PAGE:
Following the Adjudicating Committee’s meeting of the Criticos Prize which met last June at London’s Hellenic Centre, and after many hours of deliberation on an eminently worthy Short List, it was decided that the 2011 Prize be awarded to Ann Wroe for “Orpheus: The Song of Life” (Jonathan Cape). There where 131 submission this time, and just over 100 where read!
The award ceremony took place last week, Friday the 16th of November at the magnificent Athenaeum at Pall Mall – the most compatible venue for such an occasion and this book in particular!
The welcome speech was given by the president of London Hellenic Society George Rodopoulos; Michael Moschos spoke too as well as Dr. Caroline Vout, the Chair of the Criticos Prize awards. John Micklethwait, The Economist’s Editor-in-Chief and colleague of Ann Wroe gave the most appropriate speech! The winner, a very down to earth person, attracted th audience with her cool approch to the classics!
The prize was awarded to the winner by Mrs. Elizabeth Criticos- Fotinelli. A reception followed and the attendees had the opportunity to discuss with the author and pose her questions about her work.
Archbishop Gregorius of Thyateira and Great Britain together with The Greek Ambasador and Mrs. Constantine Bikas led the attendees. Spotted Michael Rudd, lawyer P. Katsaduuris, Ted Zaimis, Professor Stephanos Pesmatzoglou, Anny Zade, John Megisoglou, Commodore (rt-HCG) and GSCC Director Constantine Amarantides and his wife Tenia, Mrs. George Rodopoulos, Guide-writer Lolita Georgiou, Panagiotis and Chrysanthi Lemos, Irene Monios, Tryfon Kedros, the Haylides’, Lucas Kontoyannis and his sister, Conservative MEP Marina Yannakoudakis and her husband, and many may others. Half of the attendees where from the British Fraternity, a great recognition for a unique continuation of the British-Greek relationship.
Worth remembering, that this prestigious prize was originally conceived by John D. Criticos, a ship owner and businessman who spent most of his professional life in London, and was a respected and popular member of the London-Greek community since the 1950s. Inspired by the ideals of the Hellenic culture and appreciative of the best commercial and cultural traditions of British society, he committed himself to charitable causes and to the promotion of Anglo-Hellenic understanding in a number of significant ways.
The Criticos Prize addresses itself to creative works of history, literature, classical studies, art, archaeology and philosophy written in the English language by prominent authors, irrespective of their nationality. Special emphasis is given to works of art (painting, photography etc) and literature (novels, plays, poetry), which will be evaluated by artists or writers of recognised stature. The list of winners exemplifies the wide range of scholarship, subject-matter and original research recognized over the years by the Criticos Adjudicating Committee.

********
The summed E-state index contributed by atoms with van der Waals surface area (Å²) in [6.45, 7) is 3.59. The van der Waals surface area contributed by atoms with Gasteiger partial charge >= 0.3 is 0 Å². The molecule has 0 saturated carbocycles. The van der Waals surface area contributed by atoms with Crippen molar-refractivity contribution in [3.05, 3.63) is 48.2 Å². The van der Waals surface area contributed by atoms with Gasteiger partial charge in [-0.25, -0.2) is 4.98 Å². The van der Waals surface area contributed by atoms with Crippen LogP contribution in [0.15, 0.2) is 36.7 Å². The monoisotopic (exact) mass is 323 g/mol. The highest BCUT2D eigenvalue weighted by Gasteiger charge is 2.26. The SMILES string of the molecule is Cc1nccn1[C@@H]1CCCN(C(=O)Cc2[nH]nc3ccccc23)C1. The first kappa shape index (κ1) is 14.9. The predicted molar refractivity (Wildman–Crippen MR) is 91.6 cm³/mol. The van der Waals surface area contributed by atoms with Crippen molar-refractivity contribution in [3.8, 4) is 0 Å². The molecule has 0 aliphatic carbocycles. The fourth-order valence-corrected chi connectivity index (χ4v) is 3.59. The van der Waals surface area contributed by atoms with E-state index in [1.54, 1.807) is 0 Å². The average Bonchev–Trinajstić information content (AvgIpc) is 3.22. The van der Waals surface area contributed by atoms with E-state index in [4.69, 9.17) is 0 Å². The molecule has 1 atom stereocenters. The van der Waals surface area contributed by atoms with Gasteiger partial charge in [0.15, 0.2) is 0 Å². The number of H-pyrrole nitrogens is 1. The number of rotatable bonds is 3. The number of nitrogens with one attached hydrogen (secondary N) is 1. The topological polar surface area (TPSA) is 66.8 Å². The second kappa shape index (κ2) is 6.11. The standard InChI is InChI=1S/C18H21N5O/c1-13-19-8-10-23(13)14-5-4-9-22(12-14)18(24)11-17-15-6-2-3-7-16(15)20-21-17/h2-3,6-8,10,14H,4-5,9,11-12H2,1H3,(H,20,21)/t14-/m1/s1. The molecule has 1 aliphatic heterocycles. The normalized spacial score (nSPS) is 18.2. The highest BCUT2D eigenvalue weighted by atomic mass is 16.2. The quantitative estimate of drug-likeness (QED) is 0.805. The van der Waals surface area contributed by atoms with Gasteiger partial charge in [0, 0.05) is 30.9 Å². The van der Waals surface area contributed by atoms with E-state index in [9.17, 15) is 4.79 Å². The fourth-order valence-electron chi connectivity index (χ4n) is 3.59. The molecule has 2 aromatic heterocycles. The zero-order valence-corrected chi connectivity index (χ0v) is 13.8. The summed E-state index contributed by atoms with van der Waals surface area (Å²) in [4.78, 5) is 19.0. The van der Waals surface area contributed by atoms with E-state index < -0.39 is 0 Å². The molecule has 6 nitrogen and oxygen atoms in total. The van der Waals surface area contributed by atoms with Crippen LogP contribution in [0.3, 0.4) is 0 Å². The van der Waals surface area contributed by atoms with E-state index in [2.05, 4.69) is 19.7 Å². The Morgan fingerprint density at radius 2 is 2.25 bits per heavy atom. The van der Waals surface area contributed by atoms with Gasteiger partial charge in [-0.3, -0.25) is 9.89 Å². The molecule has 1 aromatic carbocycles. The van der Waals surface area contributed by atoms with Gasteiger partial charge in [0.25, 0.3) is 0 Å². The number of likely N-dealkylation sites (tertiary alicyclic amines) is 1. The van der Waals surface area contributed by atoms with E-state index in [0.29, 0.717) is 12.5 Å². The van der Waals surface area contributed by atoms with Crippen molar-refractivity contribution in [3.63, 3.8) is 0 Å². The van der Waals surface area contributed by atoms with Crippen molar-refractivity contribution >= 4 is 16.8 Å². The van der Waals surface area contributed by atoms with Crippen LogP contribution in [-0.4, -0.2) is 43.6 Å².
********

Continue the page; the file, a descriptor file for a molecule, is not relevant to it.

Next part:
The Prize is annual and is open to works published in the English language within each calendar year. The Adjudicating Committee consists of scholars and academics with special knowledge of each of the fields for which there are eligible candidates. The Committee’s membership is flexible and reflects the subject matters of works submitted. Every effort is made to give ample and fair consideration to the finalists by having their works evaluated by leading experts. The deadline of submissions is invariably January 31st and the winner is announced in June. The bursary of 10, 000 pounds (or equivalent in USD) is considered sufficient to cover publication and/or research costs.
The late John D. Criticos chose to entrust the administration of this Prize to the London Hellenic Society, a prestigious cultural society established in London in the 1950s by John A. Hadjipateras and other prominent members of the London-Greek community, in which himself played a leading part. After his death, his wife Elisabeth Fotinelli Criticos continued and enhanced his charitable projects, creating the Criticos-Fotinelli Foundation, which serves as a guardian and executor of John D. Criticos’ significant endowments.
Members of the Hellenic diaspora have had a long and distinguished presence in England since the mid-19th century and have made major contributions to the improvement of understanding between the peoples of Greece and England. The John D. Criticos Prize follows closely this wonderful tradition of Anglo-Hellenic cultural exchange and provides a building block for its future.
As we enter the era of an integrated European Community founded upon the ideals of ancient Athenian democracy, the realization of John D. Criticos’ cultural project strengthens the essential nature of education and communication between Europeans and increases understanding of our shared Hellenic heritage.